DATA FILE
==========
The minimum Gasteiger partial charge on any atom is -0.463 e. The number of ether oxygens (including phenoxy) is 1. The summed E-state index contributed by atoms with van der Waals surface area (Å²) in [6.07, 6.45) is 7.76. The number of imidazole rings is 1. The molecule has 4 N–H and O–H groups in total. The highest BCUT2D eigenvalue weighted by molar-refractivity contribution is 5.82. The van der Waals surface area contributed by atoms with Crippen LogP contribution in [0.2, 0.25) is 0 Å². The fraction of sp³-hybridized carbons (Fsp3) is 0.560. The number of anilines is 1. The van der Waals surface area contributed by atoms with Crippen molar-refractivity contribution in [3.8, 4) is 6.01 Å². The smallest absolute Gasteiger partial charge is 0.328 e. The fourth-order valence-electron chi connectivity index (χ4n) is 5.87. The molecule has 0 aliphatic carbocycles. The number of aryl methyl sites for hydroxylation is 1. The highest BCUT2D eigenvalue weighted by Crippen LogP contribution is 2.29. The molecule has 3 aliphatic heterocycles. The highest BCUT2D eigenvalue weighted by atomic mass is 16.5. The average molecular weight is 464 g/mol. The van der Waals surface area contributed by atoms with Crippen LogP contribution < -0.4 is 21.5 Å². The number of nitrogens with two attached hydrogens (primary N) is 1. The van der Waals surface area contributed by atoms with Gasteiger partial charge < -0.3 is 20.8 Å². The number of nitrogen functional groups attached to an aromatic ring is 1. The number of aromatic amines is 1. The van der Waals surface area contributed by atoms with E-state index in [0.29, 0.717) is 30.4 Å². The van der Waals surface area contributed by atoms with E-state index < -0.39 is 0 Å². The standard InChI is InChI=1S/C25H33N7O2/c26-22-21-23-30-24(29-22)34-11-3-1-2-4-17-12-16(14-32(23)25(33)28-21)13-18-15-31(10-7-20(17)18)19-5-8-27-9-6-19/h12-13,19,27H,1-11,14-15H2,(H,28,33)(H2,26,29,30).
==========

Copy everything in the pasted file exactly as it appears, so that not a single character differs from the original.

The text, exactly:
The minimum Gasteiger partial charge on any atom is -0.463 e. The number of ether oxygens (including phenoxy) is 1. The summed E-state index contributed by atoms with van der Waals surface area (Å²) in [6.07, 6.45) is 7.76. The number of imidazole rings is 1. The molecule has 4 N–H and O–H groups in total. The highest BCUT2D eigenvalue weighted by molar-refractivity contribution is 5.82. The van der Waals surface area contributed by atoms with Crippen LogP contribution in [0.2, 0.25) is 0 Å². The fraction of sp³-hybridized carbons (Fsp3) is 0.560. The number of anilines is 1. The van der Waals surface area contributed by atoms with Crippen molar-refractivity contribution in [3.8, 4) is 6.01 Å². The smallest absolute Gasteiger partial charge is 0.328 e. The fourth-order valence-electron chi connectivity index (χ4n) is 5.87. The molecule has 0 aliphatic carbocycles. The number of aryl methyl sites for hydroxylation is 1. The highest BCUT2D eigenvalue weighted by Crippen LogP contribution is 2.29. The molecule has 3 aliphatic heterocycles. The highest BCUT2D eigenvalue weighted by atomic mass is 16.5. The average molecular weight is 464 g/mol. The van der Waals surface area contributed by atoms with Crippen LogP contribution < -0.4 is 21.5 Å². The number of nitrogens with two attached hydrogens (primary N) is 1. The van der Waals surface area contributed by atoms with Gasteiger partial charge < -0.3 is 20.8 Å². The number of nitrogen functional groups attached to an aromatic ring is 1. The number of aromatic amines is 1. The van der Waals surface area contributed by atoms with E-state index in [0.29, 0.717) is 30.4 Å². The van der Waals surface area contributed by atoms with E-state index < -0.39 is 0 Å². The standard InChI is InChI=1S/C25H33N7O2/c26-22-21-23-30-24(29-22)34-11-3-1-2-4-17-12-16(14-32(23)25(33)28-21)13-18-15-31(10-7-20(17)18)19-5-8-27-9-6-19/h12-13,19,27H,1-11,14-15H2,(H,28,33)(H2,26,29,30).